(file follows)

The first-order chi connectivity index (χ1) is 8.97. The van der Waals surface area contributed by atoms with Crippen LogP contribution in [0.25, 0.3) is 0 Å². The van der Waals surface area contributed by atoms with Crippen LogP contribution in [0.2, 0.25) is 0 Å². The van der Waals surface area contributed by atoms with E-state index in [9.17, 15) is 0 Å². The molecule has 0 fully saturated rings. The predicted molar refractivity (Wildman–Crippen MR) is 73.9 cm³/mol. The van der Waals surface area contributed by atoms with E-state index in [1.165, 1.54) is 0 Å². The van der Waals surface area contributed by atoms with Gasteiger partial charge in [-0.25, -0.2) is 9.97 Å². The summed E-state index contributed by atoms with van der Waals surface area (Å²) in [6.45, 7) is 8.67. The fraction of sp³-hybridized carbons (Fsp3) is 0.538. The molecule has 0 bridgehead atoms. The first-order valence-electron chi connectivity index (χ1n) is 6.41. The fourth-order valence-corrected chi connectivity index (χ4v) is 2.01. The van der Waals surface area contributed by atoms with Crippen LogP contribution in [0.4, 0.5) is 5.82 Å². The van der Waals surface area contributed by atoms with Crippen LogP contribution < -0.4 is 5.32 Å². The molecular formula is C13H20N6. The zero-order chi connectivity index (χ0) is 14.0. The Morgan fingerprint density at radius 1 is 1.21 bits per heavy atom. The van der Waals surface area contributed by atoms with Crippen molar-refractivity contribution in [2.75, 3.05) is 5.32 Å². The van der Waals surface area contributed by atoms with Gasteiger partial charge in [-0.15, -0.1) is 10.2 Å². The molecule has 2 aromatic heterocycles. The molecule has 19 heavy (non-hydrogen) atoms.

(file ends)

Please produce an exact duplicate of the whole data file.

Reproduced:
The first-order chi connectivity index (χ1) is 8.97. The van der Waals surface area contributed by atoms with Crippen LogP contribution in [0.25, 0.3) is 0 Å². The van der Waals surface area contributed by atoms with Crippen LogP contribution in [0.2, 0.25) is 0 Å². The van der Waals surface area contributed by atoms with E-state index in [9.17, 15) is 0 Å². The molecule has 0 fully saturated rings. The predicted molar refractivity (Wildman–Crippen MR) is 73.9 cm³/mol. The van der Waals surface area contributed by atoms with E-state index in [1.165, 1.54) is 0 Å². The van der Waals surface area contributed by atoms with Gasteiger partial charge in [-0.25, -0.2) is 9.97 Å². The summed E-state index contributed by atoms with van der Waals surface area (Å²) in [6.45, 7) is 8.67. The fraction of sp³-hybridized carbons (Fsp3) is 0.538. The molecule has 0 bridgehead atoms. The first-order valence-electron chi connectivity index (χ1n) is 6.41. The fourth-order valence-corrected chi connectivity index (χ4v) is 2.01. The van der Waals surface area contributed by atoms with Crippen LogP contribution in [0.4, 0.5) is 5.82 Å². The van der Waals surface area contributed by atoms with Crippen LogP contribution < -0.4 is 5.32 Å². The molecular formula is C13H20N6. The zero-order chi connectivity index (χ0) is 14.0. The Morgan fingerprint density at radius 1 is 1.21 bits per heavy atom. The van der Waals surface area contributed by atoms with Crippen molar-refractivity contribution in [2.75, 3.05) is 5.32 Å². The van der Waals surface area contributed by atoms with Gasteiger partial charge in [-0.15, -0.1) is 10.2 Å². The molecule has 2 aromatic heterocycles. The molecule has 19 heavy (non-hydrogen) atoms.